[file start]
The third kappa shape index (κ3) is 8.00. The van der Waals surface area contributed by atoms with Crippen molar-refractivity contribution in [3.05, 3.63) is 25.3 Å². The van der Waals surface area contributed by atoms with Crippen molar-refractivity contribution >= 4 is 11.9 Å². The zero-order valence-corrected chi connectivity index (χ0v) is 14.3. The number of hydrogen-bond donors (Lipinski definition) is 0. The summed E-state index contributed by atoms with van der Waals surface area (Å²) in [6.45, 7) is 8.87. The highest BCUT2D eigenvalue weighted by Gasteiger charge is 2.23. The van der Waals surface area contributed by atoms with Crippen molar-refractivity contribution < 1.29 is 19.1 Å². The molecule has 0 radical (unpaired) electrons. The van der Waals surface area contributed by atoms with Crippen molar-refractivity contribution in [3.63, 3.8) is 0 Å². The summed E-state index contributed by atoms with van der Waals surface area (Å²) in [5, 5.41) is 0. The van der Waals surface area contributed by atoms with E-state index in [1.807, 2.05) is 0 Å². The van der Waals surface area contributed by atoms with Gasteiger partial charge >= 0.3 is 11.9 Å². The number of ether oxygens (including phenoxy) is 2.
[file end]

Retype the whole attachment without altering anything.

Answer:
The third kappa shape index (κ3) is 8.00. The van der Waals surface area contributed by atoms with Crippen molar-refractivity contribution in [3.05, 3.63) is 25.3 Å². The van der Waals surface area contributed by atoms with Crippen molar-refractivity contribution >= 4 is 11.9 Å². The zero-order valence-corrected chi connectivity index (χ0v) is 14.3. The number of hydrogen-bond donors (Lipinski definition) is 0. The summed E-state index contributed by atoms with van der Waals surface area (Å²) in [6.45, 7) is 8.87. The highest BCUT2D eigenvalue weighted by Gasteiger charge is 2.23. The van der Waals surface area contributed by atoms with Crippen molar-refractivity contribution < 1.29 is 19.1 Å². The molecule has 0 radical (unpaired) electrons. The van der Waals surface area contributed by atoms with Crippen molar-refractivity contribution in [3.63, 3.8) is 0 Å². The summed E-state index contributed by atoms with van der Waals surface area (Å²) in [5, 5.41) is 0. The van der Waals surface area contributed by atoms with E-state index in [1.807, 2.05) is 0 Å². The van der Waals surface area contributed by atoms with Gasteiger partial charge >= 0.3 is 11.9 Å². The number of ether oxygens (including phenoxy) is 2.